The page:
As expected, the dominant population started to assert their power over the minorities, by imposing the language of the dominant linguistic population in administration, education, employment judiciary, and economy. TO tackle the cultural autonomy, development issues, and regional inequalities. States had to strategise a standard agenda that ensured overall development of all linguistic communities. In spite of the efforts by the government to ensure uniformity, two cultures emerged, the elite and the mass.
The regional parties across States started to emerge because of region-based identity movements and loyalty towards one’s own region. Most of the political parties were capitalised on the local bases of power. The economic inequality and regional disparities slowed down the development pace and in some cases stalled progress. When regional political parties began to emerge, it meant more challenge for the Centre because the problems at the grassroots were not the same throughout the country.
The Parliament in recent context can form a new State by removing a particular locality from any State. Therefore, a single State has the potential to be multiple States. At the same time, the Parliament has the power to increase or reduce the land to be allotted for a particular State. Other powers include changing the boundary and even the name of the State. However, for all these changes to be implemented, a bill will be drafted and referred by the President to the legislature of the State that is in question. The legislature of the State will is granted a certain period to express their views of the State government and then a resolution will be presented before the assembly.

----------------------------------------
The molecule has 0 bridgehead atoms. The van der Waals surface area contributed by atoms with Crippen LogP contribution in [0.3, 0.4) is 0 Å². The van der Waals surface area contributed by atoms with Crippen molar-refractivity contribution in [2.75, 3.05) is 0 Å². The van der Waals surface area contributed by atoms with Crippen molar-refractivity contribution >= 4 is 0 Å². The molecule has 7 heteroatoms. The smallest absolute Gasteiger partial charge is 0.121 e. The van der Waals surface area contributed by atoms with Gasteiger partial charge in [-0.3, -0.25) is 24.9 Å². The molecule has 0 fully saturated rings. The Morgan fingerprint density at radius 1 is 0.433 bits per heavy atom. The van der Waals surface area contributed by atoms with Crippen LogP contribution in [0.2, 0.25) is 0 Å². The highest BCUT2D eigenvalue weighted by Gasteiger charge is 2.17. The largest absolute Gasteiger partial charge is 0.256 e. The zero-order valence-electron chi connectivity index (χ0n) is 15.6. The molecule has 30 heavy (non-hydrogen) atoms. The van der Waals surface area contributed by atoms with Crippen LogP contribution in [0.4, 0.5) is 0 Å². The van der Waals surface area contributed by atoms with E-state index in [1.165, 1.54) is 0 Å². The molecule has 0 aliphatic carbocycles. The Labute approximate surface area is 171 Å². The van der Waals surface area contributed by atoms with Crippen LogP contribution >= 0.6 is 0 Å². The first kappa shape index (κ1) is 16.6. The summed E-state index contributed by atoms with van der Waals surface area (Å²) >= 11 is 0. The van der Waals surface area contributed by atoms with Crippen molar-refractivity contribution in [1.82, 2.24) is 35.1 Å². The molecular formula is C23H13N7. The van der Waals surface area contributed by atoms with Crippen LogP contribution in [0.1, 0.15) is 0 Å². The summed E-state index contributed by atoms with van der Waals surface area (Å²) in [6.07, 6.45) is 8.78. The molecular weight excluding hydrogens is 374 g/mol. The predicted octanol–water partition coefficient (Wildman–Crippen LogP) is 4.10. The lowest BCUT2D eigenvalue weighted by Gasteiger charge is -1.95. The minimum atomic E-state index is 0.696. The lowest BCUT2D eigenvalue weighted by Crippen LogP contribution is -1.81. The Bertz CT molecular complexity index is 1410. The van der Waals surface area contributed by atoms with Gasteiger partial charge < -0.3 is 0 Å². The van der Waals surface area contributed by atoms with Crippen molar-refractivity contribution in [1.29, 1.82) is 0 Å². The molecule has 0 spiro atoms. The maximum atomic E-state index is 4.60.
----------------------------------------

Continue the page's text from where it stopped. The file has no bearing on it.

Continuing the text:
If the State Assembly passes the bill, then the President recommends the introduction of a separate bill in the Parliament. If the Parliament passes the bill, then the President ratifies it and a new State comes into existence.
T- Charts are a type of graphic organizer in which a student lists and examines two facets of a topic, like the ‘pros’ and ‘cons’ associated with it, its advantages and disadvantages, facts vs. opinions, etc.
Topic : Andhra Pradesh was formally bifurcated by an Act of Parliament on June Telangana 2,2014. The event marked the end of the decades-old movement demandinga separate state.
Evaluating the pros and cons of bifurcation of Telangana
Activity: Group Discussion
Topic : After Right to Information and Right to Education, do you think that the time has come for a Right to Healthcare legislation given the poor state of public healthcare infrastructure in our country?
Setting up a Political Party
Organise groups and ask them to set up political parties that adhere to the rules of the Indian Constitution. Explore the procedure from setting up a party, registering it with the election commission, to contesting in the elections.